12. 22. 2005
Shocker: women buying tech gifts! - Part II
A little further rant on that study Sheigh wrote about...
IDC and WITI have just released results of a survey of 1000 women and found that, surprise, women are buying technology products as gifts in high numbers this holiday season, both for others and for themselves. What I find newsworthy about this is that it IS still newsworthy. I've been reading about studies with similar results for at least ten years, about the time that the idea for a publication for women about technology started brewing in my head. It seems like many of the "initiatives" to address this issue in the retail world are mostly patronizing and involve changing decor or color of a store. Doesn't seem to make much difference on the practical level, affecting the actual shopping experience. I'm a CompUSA nightmare customer because if someone starts to tell me something stupid ("Yeah you need the laptop with more memory or you won't be able to print documents"), I'll call them on it and tell them they're idiots or the worst salesperson ever. I've been offered many a job by CompUSA store managers who overhear me admonishing the so-called techie giving someone really stupid advice. I'm a lovely shopping companion, I know.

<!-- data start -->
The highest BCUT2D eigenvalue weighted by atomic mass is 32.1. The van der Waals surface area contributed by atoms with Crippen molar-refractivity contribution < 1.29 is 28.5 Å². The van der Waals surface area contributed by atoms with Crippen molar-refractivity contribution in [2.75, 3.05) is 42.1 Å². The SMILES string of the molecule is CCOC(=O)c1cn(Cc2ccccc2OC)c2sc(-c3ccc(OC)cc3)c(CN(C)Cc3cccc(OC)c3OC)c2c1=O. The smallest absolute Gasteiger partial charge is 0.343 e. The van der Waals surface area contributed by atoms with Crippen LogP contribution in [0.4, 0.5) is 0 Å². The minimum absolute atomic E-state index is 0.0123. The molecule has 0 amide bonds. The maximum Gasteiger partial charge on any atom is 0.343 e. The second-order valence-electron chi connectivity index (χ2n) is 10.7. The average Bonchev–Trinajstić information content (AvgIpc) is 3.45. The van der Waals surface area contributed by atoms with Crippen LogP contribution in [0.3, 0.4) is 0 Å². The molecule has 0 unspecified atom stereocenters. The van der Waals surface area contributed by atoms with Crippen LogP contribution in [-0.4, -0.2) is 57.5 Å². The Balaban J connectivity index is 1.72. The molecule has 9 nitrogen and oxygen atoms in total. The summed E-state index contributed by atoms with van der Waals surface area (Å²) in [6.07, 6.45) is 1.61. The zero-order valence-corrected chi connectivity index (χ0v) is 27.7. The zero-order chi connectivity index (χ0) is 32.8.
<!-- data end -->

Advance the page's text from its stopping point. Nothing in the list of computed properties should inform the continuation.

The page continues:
I don't mean to make so much of this all the time, there are certainly larger problems in this world, but women have been oppressed (I'm approaching Spielberg with the movie treatment) when it comes to tech shopping and even super-smart and tech-savvy women I know will keep their mouths shut when someone says something utterly moronic to them in an electronics store. Trust me on this: if you think you know more than the salesperson telling you that a 60 GB iPod has better sound quality than the 30 GB model, you DO, so let them know.
Oh yes- most popular items on the wishlist/shopping list of the surveyed women, in order: digital cameras, iPods, iPod accessories, laptop computers, High-def tvs, gaming consoles, camera phones, desktop computer, smartphones, and portable gaming machines.
Technology's gender balancing act.